Daisy Harvey, Health & Wellbeing, Lancaster University (2020 Cohort)
I recently attended a one-day training course (held over two mornings) for managing challenging interviews, which was advertised through the Social Research Association (SRA). I’m a second year PhD researcher based in the department of health research at Lancaster University, and my PhD is looking at how people living with bipolar disorder talk about risk-taking. The SRA provide regular practical training which covers qualitative and quantitative methods as well as other research methods and techniques. The courses that the SRA provide begin at £220, although if you are a member of the SRA the courses are £165 and student membership costs £25 for a year. The course that I attended was delivered by Jane Kerr who is a senior researcher at the NatCen social research organisation.
I signed up for the course because I have no previous experience in conducting qualitative interviews myself, although I have attended training with another provider. The course was extremely useful and I now feel much more confident about conducting interviews. The course taught strategies for managing challenging situations that might arise during an interview and also provided the opportunity to take part in role plays to practice managing different interview dynamics. It was really interesting to hear about the experiences of other people who attended the course and I found the interactive nature of the course very insightful. The researchers leading the course demonstrated a wealth of experience and it was really useful to hear about how the strategies they were teaching have been delivered successfully in real situations, and I’m sure that the techniques that I learned from the course will be valuable to my future research. The course also made me think more deeply about the setup and arrangement of interviews and helped me to develop a more detailed and thorough ethics application for my PhD.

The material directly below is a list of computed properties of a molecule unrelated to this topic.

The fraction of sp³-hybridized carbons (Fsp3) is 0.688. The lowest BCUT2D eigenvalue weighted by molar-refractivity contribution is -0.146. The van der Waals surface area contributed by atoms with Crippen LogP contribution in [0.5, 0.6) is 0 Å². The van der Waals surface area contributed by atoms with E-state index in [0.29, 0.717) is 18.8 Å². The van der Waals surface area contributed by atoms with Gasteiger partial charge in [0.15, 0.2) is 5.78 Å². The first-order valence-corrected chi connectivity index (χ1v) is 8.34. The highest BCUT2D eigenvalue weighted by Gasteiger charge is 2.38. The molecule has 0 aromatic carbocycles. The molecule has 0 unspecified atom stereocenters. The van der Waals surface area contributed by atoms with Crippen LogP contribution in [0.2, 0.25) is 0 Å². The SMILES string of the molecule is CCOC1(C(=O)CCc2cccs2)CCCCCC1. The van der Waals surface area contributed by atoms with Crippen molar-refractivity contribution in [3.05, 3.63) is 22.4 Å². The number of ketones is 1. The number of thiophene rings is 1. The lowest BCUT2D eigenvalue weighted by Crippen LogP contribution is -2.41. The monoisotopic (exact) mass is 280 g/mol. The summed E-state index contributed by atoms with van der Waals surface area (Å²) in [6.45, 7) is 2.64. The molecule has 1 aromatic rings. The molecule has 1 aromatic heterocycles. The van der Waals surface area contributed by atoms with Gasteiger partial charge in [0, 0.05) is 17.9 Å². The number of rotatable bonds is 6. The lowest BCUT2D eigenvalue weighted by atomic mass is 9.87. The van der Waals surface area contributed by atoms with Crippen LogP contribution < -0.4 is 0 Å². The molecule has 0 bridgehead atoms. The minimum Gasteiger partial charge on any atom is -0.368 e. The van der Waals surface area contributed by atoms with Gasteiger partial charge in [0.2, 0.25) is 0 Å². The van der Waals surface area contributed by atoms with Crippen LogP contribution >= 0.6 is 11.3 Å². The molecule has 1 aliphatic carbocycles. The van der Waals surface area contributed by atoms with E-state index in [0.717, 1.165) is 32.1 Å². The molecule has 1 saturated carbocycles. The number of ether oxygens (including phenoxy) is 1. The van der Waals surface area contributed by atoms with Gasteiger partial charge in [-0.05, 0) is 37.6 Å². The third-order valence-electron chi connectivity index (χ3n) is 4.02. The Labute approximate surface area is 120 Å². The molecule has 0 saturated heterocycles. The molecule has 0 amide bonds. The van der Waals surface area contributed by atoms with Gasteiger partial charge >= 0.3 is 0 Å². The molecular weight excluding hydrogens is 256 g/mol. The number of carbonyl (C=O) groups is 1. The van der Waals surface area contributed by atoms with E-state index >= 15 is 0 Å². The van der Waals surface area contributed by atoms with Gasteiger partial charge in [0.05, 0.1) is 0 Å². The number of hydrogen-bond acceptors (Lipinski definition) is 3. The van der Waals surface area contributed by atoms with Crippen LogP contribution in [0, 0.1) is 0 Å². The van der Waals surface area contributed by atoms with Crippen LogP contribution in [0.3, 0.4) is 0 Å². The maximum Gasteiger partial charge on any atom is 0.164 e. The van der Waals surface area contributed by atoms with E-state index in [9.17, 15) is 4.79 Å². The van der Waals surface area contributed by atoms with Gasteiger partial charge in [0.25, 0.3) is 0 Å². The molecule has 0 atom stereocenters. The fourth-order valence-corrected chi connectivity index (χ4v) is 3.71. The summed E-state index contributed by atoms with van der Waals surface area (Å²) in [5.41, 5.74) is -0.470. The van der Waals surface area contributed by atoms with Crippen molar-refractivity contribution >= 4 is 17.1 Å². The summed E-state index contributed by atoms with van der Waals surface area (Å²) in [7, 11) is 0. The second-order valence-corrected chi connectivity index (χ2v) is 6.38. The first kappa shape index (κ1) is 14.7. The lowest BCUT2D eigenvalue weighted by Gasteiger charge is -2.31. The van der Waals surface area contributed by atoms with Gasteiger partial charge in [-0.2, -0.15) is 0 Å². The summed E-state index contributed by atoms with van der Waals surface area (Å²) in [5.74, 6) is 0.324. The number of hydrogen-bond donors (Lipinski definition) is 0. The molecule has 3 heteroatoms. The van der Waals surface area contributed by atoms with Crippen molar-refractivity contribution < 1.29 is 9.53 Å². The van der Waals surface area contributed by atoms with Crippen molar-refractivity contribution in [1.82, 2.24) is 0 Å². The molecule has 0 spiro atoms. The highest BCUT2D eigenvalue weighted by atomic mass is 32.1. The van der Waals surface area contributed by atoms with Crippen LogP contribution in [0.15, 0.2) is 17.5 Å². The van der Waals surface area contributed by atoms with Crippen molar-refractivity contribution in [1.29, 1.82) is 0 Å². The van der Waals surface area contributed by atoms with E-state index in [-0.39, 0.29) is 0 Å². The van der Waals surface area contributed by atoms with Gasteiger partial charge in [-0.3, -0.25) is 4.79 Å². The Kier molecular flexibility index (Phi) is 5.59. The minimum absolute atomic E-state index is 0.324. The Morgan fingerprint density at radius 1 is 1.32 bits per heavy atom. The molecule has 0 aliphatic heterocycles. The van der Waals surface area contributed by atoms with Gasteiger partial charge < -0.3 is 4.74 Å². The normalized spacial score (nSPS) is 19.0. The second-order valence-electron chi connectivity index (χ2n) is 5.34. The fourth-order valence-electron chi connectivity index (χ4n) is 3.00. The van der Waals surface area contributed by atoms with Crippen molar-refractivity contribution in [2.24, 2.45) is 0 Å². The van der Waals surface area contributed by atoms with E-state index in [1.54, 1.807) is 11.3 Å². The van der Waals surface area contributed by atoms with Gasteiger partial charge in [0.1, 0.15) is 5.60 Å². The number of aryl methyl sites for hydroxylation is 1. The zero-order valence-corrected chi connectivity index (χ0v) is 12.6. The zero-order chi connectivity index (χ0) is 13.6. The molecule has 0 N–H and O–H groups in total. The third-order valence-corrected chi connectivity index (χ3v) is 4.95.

The course runs regularly throughout the year and is taking place again in March 2022, I would definitely recommend it to anyone who is conducting research with potentially vulnerable populations.